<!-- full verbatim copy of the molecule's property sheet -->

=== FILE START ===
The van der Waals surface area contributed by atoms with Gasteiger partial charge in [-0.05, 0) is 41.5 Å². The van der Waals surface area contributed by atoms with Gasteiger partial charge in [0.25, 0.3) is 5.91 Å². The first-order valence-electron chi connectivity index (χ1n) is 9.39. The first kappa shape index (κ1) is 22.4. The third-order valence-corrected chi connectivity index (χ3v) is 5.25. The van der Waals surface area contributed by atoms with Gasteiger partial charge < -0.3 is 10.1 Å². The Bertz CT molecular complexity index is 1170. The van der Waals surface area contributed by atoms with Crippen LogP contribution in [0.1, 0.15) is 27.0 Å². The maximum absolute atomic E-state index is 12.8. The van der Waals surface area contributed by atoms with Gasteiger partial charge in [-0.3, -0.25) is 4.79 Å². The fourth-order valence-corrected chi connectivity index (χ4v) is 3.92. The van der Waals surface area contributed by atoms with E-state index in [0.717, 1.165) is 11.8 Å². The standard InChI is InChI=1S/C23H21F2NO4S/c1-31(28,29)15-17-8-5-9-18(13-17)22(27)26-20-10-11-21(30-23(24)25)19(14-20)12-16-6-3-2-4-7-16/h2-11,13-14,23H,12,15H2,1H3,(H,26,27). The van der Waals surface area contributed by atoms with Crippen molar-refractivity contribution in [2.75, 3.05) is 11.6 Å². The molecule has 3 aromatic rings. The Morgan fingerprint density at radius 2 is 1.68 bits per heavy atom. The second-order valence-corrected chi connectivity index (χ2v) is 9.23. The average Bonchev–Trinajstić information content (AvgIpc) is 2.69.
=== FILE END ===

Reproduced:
The van der Waals surface area contributed by atoms with Gasteiger partial charge in [-0.05, 0) is 41.5 Å². The van der Waals surface area contributed by atoms with Gasteiger partial charge in [0.25, 0.3) is 5.91 Å². The first-order valence-electron chi connectivity index (χ1n) is 9.39. The first kappa shape index (κ1) is 22.4. The third-order valence-corrected chi connectivity index (χ3v) is 5.25. The van der Waals surface area contributed by atoms with Gasteiger partial charge < -0.3 is 10.1 Å². The Bertz CT molecular complexity index is 1170. The van der Waals surface area contributed by atoms with Crippen LogP contribution in [0.1, 0.15) is 27.0 Å². The maximum absolute atomic E-state index is 12.8. The van der Waals surface area contributed by atoms with Gasteiger partial charge in [-0.3, -0.25) is 4.79 Å². The fourth-order valence-corrected chi connectivity index (χ4v) is 3.92. The van der Waals surface area contributed by atoms with E-state index in [0.717, 1.165) is 11.8 Å². The standard InChI is InChI=1S/C23H21F2NO4S/c1-31(28,29)15-17-8-5-9-18(13-17)22(27)26-20-10-11-21(30-23(24)25)19(14-20)12-16-6-3-2-4-7-16/h2-11,13-14,23H,12,15H2,1H3,(H,26,27). The van der Waals surface area contributed by atoms with Crippen molar-refractivity contribution in [2.75, 3.05) is 11.6 Å². The molecule has 3 aromatic rings. The Morgan fingerprint density at radius 2 is 1.68 bits per heavy atom. The second-order valence-corrected chi connectivity index (χ2v) is 9.23. The average Bonchev–Trinajstić information content (AvgIpc) is 2.69.